Thursday, December 11, 2008

Ends'n'Odds - II

Way Down Yonder

It snowed in New Orleans today, which was of no solace to me because I came back from the Big Easy last night after a quick business trip sicker than I can remember being. Fuck flu shots!!

After I arrived, I walked a little through the southern edge of the French Quarter, then took a nap before heading to Preservation Hall for some Dixieland. I slept pretty much through the night and missed the culture.I did gamble a little, seeing as how convenient it was for Harrah's to put the city's only casino right across the street from my hotel.

One thing about New Orleans that struck me is the gallows humor about Hurricane Katrina, as expressed in a tee-shirts, saying, “Drove My Chevy to the levee but the levee was gone.”

And silly tee-shirts that provoked a laugh anyone, like “I got bourbon faced on Shit Street.”

And the following sign in the window Hard Rock Café.

Bush Wacko

I really wanted Bush to go with some dignity, but basically I just want him to go. He must consider himself lucky not to be hanging from a lamp post (that’s a metaphor, Officer.) Yet his farewell tour of media interviews is portraying him as one crazy Blagojevich bleep. Most recently, when asked about evolution and biblical inerrancy, he demurred, "I'm just a simple president." No truer words hath he ever spake.

He has said the Iraq blunder was due to “a failure of intelligence.” Duh!! His intelligence, maybe. The real intelligence that there were no weapons of mass destruction was there but he ignored it in order to show his father was a wuss back in 1992. Yet as Charles Gibson followed up, Bush actually seemed to be saying that he hoped the intelligence would show WMD, a bizarre logic that by itself condemns him to the lowest circle of hell.

Then, in another interview, using the time-worn evasion of “As I’ve said,” – a dodge to make people believe you aren’t winging it when you are— Bush actually said he knew there was no Al Qaeda link to the Iraqi resistance. A total lie, as proved by multiple videotapes.

So now, he admits he was wrong on the two major rationales for upsetting international stability and, in my opinion, is personally responsible for premeditated murder of 4,000 American troops.

I have been reading a book about the Weimar Republic, the 14-year government of Germany between the end of World War I and the legal ascension of Hitler.

Yes, it is boring and ineffective to keep comparing Bush to Hitler, but the speeches and writings of the Nazis in that period have often been echoed in the speeches and writings of American conservative Republicans.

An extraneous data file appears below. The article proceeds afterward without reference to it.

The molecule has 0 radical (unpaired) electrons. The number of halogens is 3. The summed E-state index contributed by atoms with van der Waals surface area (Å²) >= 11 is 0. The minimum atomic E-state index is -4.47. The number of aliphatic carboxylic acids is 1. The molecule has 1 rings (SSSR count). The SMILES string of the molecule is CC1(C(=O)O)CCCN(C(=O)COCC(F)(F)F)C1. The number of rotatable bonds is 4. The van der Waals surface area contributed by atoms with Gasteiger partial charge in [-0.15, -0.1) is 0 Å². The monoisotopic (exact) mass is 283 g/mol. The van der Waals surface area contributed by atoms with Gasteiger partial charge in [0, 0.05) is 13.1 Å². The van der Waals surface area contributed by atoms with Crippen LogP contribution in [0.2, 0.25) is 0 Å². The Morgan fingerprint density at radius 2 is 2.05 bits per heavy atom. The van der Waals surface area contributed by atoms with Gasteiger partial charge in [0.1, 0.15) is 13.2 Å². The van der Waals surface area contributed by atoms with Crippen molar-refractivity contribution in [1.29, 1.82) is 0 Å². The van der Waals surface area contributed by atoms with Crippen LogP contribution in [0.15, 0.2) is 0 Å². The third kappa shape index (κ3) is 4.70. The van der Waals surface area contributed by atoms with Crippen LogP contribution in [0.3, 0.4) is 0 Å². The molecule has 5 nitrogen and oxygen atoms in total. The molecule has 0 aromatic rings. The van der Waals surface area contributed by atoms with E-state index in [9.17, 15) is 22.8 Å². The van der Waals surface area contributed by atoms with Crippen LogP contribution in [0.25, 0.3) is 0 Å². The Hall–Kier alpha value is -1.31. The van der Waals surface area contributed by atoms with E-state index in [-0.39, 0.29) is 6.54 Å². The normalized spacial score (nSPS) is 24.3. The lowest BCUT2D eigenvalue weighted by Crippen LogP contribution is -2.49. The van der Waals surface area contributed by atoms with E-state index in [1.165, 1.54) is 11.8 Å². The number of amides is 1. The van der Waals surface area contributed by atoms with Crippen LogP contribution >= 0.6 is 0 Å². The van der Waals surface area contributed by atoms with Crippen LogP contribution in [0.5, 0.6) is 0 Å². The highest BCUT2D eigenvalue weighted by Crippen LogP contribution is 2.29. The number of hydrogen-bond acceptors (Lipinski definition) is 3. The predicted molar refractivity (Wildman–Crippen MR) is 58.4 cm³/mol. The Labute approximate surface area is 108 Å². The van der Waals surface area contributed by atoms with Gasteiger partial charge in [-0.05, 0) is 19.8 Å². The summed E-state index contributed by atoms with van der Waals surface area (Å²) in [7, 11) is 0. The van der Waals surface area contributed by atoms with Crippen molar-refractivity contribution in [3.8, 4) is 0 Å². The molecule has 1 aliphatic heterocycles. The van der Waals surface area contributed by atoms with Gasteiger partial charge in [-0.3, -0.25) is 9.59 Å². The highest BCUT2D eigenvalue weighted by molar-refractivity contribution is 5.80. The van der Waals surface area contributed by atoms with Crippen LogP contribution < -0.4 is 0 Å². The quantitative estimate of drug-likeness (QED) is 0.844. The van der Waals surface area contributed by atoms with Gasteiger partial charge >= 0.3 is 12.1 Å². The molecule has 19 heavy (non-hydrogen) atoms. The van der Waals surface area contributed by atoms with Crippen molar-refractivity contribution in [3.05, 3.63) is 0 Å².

The values promoted by Hitler and his boys were the same as Bush’s: nationalism; scapegoating; elevating the role of woman, not in terms of making decisions but as breeding stock inculcating sons to fight for the Fatherland (and just where do you think Bush got the concept of “homeland); subjugating religion to the needs of the state; subordinating teaching, music and the other arts to the glory of the state (OK, Bush did kiss Barbra Streisand the other day); and denouncing too much free speech lest it help enemies of the state.

Although considered historically as a “good Nazi,” I was taken aback by a speech Chancellor Frits von Papen in which he denounced “unlimited freedom of thought” and “the corrosive poison of negative criticism.”

Ubi Est Mea

I am willing to give Illinois Gov. Rod Blagojevich a break. Sure he is crooked, stupid and crazy, but he didn’t do anything any other politician hasn’t done. Because it was done so crudely, however, he faces conspiracy charges.

I detest conspiracy as a crime. It was used historically to go after political opponents of the regime in power – as in the Rap Brown Act of the late 1960s that made it a crime to conspire to cross state lines to incite a riot.

I strongly believe no one should be charged or convicted of conspiracy if the act didn’t actually happen. And if it did happen, the go for the act, not the thought behind it.

This comedy in Illinois reminds me of a journalistic
hero, the late Mike Royko, who chronicled Chicago
corruption in his column for two of the major papers,
at a time when there were actually four papers in
. He suggested that the city’s motto be changed
from “City in a Garden” to “"Ubi Est Mea”--Where's Mine?"

Busman's Holiday

I am privileged to have made the acquaintance of a bus driver. Now, usually you don't attribute humor to that profession, but I feel I ought give him credit for this recent observation:

You pull up to a school and load between 70 and 80 screaming, destructive, sullen, snotty little assholes. They cut the bus seats, pull the advertising off the frames and tear it apart, set paper on fire, scream, fight. And that's just the senior citizens going to bingo. Middle school kids are far worse.

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